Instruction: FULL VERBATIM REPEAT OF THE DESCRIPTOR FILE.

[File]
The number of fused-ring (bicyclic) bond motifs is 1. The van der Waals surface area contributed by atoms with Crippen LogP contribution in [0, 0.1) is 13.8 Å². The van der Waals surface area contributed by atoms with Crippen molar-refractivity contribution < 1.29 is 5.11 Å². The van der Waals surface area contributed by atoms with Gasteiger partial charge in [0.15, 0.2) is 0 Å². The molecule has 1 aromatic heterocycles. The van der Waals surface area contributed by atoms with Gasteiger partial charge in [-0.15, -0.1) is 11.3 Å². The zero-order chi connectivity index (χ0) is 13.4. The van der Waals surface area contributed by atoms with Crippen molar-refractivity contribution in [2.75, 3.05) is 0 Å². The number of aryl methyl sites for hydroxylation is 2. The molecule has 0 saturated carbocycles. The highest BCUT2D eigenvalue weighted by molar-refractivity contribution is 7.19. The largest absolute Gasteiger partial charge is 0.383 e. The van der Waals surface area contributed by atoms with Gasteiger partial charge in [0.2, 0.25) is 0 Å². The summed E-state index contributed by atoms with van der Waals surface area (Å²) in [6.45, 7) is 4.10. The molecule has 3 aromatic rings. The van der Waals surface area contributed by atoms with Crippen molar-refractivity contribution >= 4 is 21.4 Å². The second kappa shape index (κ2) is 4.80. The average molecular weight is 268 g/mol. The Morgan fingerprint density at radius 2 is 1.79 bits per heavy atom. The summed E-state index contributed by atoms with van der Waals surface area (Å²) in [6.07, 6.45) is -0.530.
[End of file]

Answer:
The number of fused-ring (bicyclic) bond motifs is 1. The van der Waals surface area contributed by atoms with Crippen LogP contribution in [0, 0.1) is 13.8 Å². The van der Waals surface area contributed by atoms with Crippen molar-refractivity contribution < 1.29 is 5.11 Å². The van der Waals surface area contributed by atoms with Gasteiger partial charge in [0.15, 0.2) is 0 Å². The molecule has 1 aromatic heterocycles. The van der Waals surface area contributed by atoms with Gasteiger partial charge in [-0.15, -0.1) is 11.3 Å². The zero-order chi connectivity index (χ0) is 13.4. The van der Waals surface area contributed by atoms with Crippen molar-refractivity contribution in [2.75, 3.05) is 0 Å². The number of aryl methyl sites for hydroxylation is 2. The molecule has 0 saturated carbocycles. The highest BCUT2D eigenvalue weighted by molar-refractivity contribution is 7.19. The largest absolute Gasteiger partial charge is 0.383 e. The van der Waals surface area contributed by atoms with Gasteiger partial charge in [0.2, 0.25) is 0 Å². The summed E-state index contributed by atoms with van der Waals surface area (Å²) in [6.45, 7) is 4.10. The molecule has 3 aromatic rings. The van der Waals surface area contributed by atoms with Crippen molar-refractivity contribution >= 4 is 21.4 Å². The second kappa shape index (κ2) is 4.80. The average molecular weight is 268 g/mol. The Morgan fingerprint density at radius 2 is 1.79 bits per heavy atom. The summed E-state index contributed by atoms with van der Waals surface area (Å²) in [6.07, 6.45) is -0.530.